PHILADELPHIA ( - The modern NFL game is a lot different than it once was but giving up a conditional sixth-round pick for a 24-year-old running back who has amassed more yards in his first three professional seasons than anyone not named Ezekiel Elliott and Todd Gurley should never go out of style.

Couch Jordan Howard's success in Chicago anyway you want, the descending numbers from his Pro Bowl rookie season with the Bears to the career-low production in 2018 but Howie Roseman went low-risk with this deal for the potential of a high-reward.

Howard, a 6-foot, 225-pound bruising back, simply wasn't the type of runner Matt Nagy wanted for his offense in Chicago and the Eagles were looking for a back to take over the heavy lifting in Doug Pederson's committe approach.

Once Tevin Coleman signed in San Francisco, working out a deal with the Bears and bringing in a two-time, 1,000-yard rusher on the final year of his rookie deal for just over $2 million became the best path for Roseman.

“It wasn't really a surprise,” Howard said of his move from the Windy City to Philadelphia. “I knew something was going to happen, I just didn't know when. And I was finally relieved, getting tired of everybody hitting me up, like, ‘Are you getting traded?’ and ‘How do you feel about this?’ So I was definitely relieved.”

Howard's agent kept him abreast of his future and Philadelphia was always the leader in the clubhouse.

“I pretty much knew they were going to be my landing spot, I just didn’t know when,” Howard said. “But I was pretty excited.”

Howard played coy on why Nagy and the Bears wanted to move on from him, however.

“I’m not really sure,” he said. “They made a decision. They wanted to move on. I can’t be mad at that or have hard feelings about that.”

To the hand-wringers, the answer is the steadily declining production, from over 1,300 yards and a 5.2 yards-per-carry in 2016 to his first campaign under 1,000 and 3.7 YPC last season, something Howard attributed to stacked boxes in the shift from the Jay Cutler era to  the Mitchell Trubisky one.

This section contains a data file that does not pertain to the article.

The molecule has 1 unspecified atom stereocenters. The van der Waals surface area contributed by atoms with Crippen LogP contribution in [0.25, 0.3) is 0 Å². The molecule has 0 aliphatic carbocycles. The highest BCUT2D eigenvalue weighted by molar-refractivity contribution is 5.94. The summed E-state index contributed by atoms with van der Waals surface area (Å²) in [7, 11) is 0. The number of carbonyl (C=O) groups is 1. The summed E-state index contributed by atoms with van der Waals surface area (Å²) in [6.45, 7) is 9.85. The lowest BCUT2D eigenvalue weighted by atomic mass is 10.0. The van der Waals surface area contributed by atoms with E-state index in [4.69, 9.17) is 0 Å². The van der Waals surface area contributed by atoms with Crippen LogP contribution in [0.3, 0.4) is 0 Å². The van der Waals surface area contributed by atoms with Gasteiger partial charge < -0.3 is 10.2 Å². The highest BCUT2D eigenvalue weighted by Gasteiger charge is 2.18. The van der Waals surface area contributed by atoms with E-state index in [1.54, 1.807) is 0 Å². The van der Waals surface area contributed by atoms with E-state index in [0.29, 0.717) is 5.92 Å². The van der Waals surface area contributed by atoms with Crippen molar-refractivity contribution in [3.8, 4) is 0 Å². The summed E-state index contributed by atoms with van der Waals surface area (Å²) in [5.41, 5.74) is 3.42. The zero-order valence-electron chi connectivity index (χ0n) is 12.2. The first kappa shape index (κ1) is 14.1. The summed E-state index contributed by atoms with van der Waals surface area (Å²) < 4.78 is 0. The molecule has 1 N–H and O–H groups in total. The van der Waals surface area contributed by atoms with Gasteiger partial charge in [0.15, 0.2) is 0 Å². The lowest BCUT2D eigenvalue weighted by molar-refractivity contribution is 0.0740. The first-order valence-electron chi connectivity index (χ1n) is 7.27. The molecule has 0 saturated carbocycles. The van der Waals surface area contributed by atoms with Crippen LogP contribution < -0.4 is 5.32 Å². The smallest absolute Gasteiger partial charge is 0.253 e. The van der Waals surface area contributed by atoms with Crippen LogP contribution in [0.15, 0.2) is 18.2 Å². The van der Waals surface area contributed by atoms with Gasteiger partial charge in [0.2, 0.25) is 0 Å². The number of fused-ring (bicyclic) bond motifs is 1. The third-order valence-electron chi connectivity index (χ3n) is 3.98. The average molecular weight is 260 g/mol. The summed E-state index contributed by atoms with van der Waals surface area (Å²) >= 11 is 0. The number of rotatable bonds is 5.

“My rookie season, I had a lot of success, but we only won three games,” Howard said. “That wasn’t fun at all. Since then, last year, that was probably the most fun I’ve had since I’ve been in the league.”

Howard will enjoy the comfort of a few familiar faces in the Eagles locker room, starting with backup quarterback Nate Sudfeld, who was with Howard in college at Indiana and Alshon Jeffery, a teammate in Chicago during Howard's spectacular rookie season in 2016.

With the Bears last season the strength was the defense. though. Now Howard arrives in an offense which features Carson Wentz throwing it to Jeffery, Pro Bowl tight end Zach Ertz and speedy outside threat DeSean Jackson with solid complements like Nelson Agholor and Dallas Goedert.

“I’ve seen Carson Wentz, what he can do,” Howard said. “He’s an MVP-caliber player when he’s on top of his game. I know what he can do. ...[Jeffery] says it's gonna definitely be explosive, gonna be wide open because we've got so many people to contain that it's going to be hard for a defense to focus on just one person."

And very hard to load the box, an environment that shapes up as tailor-made for Howard in a city made for the way he runs the football.

“I’d describe my playing style as being rugged, physical, definitely like setting the tone," Howard said. "I feel like I’m a blue-collar player and I feel like this is a blue-collar city.”

-John McMullen covers the Eagles and the NFL for You can reach him at or on Twitter @JFMcMullen

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